Delaware governor John Carney signed a bill on February 7, 2022, that amends the Delaware General Corporation Law (DGCL) to allow Delaware corporations to purchase and maintain directors’ and officers’ (D&O) liability insurance by or through captive insurance companies. The amendments to Section 145 of the DGCL make clear that Delaware corporations can use a captive insurance company to cover both indemnifiable and non-indemnifiable loss.
Prior to this, Delaware corporations were unable to provide indemnification to directors or officers for breach of fiduciary duty suits brought derivatively, or for bankruptcy suits. Traditionally, the solution for many companies was to purchase Side A D&O insurance to cover the non-indemnifiable exposures. However, the cost of Side A D&O insurance and the self-insured retentions have exploded in recent years, leaving many companies searching for an alternative solution.
With the amendments to the DGCL, well capitalized companies that are not worried about bankruptcy can think of using a captive insurance company as an alternative to purchasing the Side A part of D&O insurance, explained Priya Cherian Huskins (pictured), senior vice president, management liability, Woodruff Sawyer.
“I think there will be two types of companies that are interested in pursuing a captive structure for their D&O risk,” she said. “The first will be the kinds of companies that can afford to capitalize the captive. Capitalizing the captive will be expensive because of the nature of these risks. The insurance regulators are still coming up to speed on everything that’s going on, and it’s abundantly clear that D&O risk is very different from the low severity, highly predictable nature of a lot of risks that go into a captive, such as workers’ compensation. For that reason, people who are looking at captives as a way to save money are likely to be disappointed in the early days.
“The other category of company that may be very interested in a captive are those companies that find themselves unable to obtain sufficient insurance or insurance at all in the traditional insurance market. For example, cannabis and crypto companies are the classic example of companies that may be looking to a captive in order to protect directors and officers in a world where traditional insurance does not provide many options at all.”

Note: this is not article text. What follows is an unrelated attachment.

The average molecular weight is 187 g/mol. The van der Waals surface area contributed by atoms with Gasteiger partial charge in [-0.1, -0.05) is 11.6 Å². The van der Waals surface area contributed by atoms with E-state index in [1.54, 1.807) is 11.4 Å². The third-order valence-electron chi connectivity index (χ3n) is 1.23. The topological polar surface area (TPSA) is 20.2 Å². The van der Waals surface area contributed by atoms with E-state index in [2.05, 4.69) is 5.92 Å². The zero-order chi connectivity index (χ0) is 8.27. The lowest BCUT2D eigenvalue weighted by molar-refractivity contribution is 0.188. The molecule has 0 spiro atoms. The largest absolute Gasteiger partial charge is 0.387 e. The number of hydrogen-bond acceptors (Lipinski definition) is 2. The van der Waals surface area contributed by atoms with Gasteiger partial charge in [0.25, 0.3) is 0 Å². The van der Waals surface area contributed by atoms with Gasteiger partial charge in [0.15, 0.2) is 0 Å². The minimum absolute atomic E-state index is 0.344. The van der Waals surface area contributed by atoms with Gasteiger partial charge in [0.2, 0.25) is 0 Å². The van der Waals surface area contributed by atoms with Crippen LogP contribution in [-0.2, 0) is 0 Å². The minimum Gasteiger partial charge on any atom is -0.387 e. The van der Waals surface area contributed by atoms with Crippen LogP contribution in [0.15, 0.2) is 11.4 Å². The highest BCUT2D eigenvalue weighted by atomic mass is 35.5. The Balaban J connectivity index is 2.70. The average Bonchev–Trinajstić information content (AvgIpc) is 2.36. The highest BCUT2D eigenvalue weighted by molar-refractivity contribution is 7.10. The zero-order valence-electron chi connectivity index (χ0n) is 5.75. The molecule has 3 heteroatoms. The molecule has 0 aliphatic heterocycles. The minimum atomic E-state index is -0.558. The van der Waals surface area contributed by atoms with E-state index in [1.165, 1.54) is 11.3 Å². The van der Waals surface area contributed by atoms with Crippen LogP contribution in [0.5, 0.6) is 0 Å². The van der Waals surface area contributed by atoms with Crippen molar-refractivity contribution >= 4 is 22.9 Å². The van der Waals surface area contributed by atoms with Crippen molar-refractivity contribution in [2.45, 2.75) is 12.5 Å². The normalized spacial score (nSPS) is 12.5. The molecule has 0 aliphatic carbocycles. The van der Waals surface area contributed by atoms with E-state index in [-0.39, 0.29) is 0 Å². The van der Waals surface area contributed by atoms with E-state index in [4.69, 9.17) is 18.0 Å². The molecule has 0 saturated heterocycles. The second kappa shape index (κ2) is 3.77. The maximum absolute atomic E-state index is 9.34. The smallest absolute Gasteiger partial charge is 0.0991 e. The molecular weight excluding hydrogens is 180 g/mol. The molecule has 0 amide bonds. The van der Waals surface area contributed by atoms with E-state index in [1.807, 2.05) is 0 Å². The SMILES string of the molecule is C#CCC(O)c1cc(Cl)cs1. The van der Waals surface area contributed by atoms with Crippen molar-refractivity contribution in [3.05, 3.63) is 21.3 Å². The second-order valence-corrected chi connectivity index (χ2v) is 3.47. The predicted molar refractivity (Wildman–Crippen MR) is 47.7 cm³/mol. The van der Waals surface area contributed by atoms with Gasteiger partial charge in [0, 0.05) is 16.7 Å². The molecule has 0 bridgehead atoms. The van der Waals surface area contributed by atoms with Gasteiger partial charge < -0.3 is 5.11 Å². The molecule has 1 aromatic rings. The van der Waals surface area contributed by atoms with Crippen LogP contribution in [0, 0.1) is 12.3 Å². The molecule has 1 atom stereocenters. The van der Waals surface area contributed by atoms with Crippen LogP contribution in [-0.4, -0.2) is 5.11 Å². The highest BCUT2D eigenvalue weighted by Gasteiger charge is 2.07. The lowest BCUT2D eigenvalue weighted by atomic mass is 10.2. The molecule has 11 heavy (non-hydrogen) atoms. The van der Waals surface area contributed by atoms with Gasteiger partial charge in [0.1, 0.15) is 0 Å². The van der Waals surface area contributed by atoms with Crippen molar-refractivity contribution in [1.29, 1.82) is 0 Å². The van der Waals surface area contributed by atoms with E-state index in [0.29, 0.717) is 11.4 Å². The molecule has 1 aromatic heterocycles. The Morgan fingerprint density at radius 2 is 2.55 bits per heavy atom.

The amendments to Section 154 of the DGCL include certain rules pertaining to the captive insurance company. For example, it must be regulated, and either licensed in Delaware or another jurisdiction. Corporations can obtain captive D&O coverage under a “fronting” arrangement with a third-party insurance company, but the funds to pay claims must be “fronted” to the insurer by the corporation.
Furthermore, the captive D&O policies must have certain coverage exclusions, including for any personal profit or financial advantage to which the covered person was not legally entitled, and for deliberate criminal or fraudulent acts. Any decision to pay for a claim under the captive D&O insurance policy must be made by a third-party administrator (TPA) or in accordance with Section 145’s existing requirements.
Complying with the complex laws, capitalizing the vehicle, and maintaining a captive strategy is no easy feat, according to Huskins. She commented: “The challenge with a captive strategy is that it always becomes less attractive as the cost of commercial insurance declines. And yet, once you set up a captive, and particularly if there’s a claim against the captive, you may not be able to unwind the captive quickly. So, a captive strategy for D&O insurance really is best for companies that have both the financial wherewithal to fund the captive, and the stamina and interest to be in the captive structure for a long period of time.
“For companies that are interested in pursuing a captive strategy, a smart way to proceed may well be to set up a monoline captive that’s intended to respond on an excess basis. That gives the company time to be thoughtful about the captive without the immediate pressure of trying to replace lower layers of the insurance program or all of the insurance program.”
Huskins said she thinks insurers will “welcome this development” in Delaware law because of the hard market conditions that have plagued D&O in recent years. There has been an increase in large derivative suit settlements that D&O insurance carriers have struggled to underwrite, predict, and price for appropriately. By creating this captive structure alternative for non-indemnifiable risks, Delaware has unleashed an opportunity for more creative collaboration between insurance carriers and their insureds, according to Huskins, who deemed it “a very constructive development”.
Regarding insurance brokers’ next steps, she said: “What Delaware has done really raises the game when it comes to the body of knowledge that a broker needs to have in order to be a D&O expert. Now is the time to study up and get smart, because there’s no question that clients will be asking their brokers for advice when it comes to whether or not a captive is a good option for them.”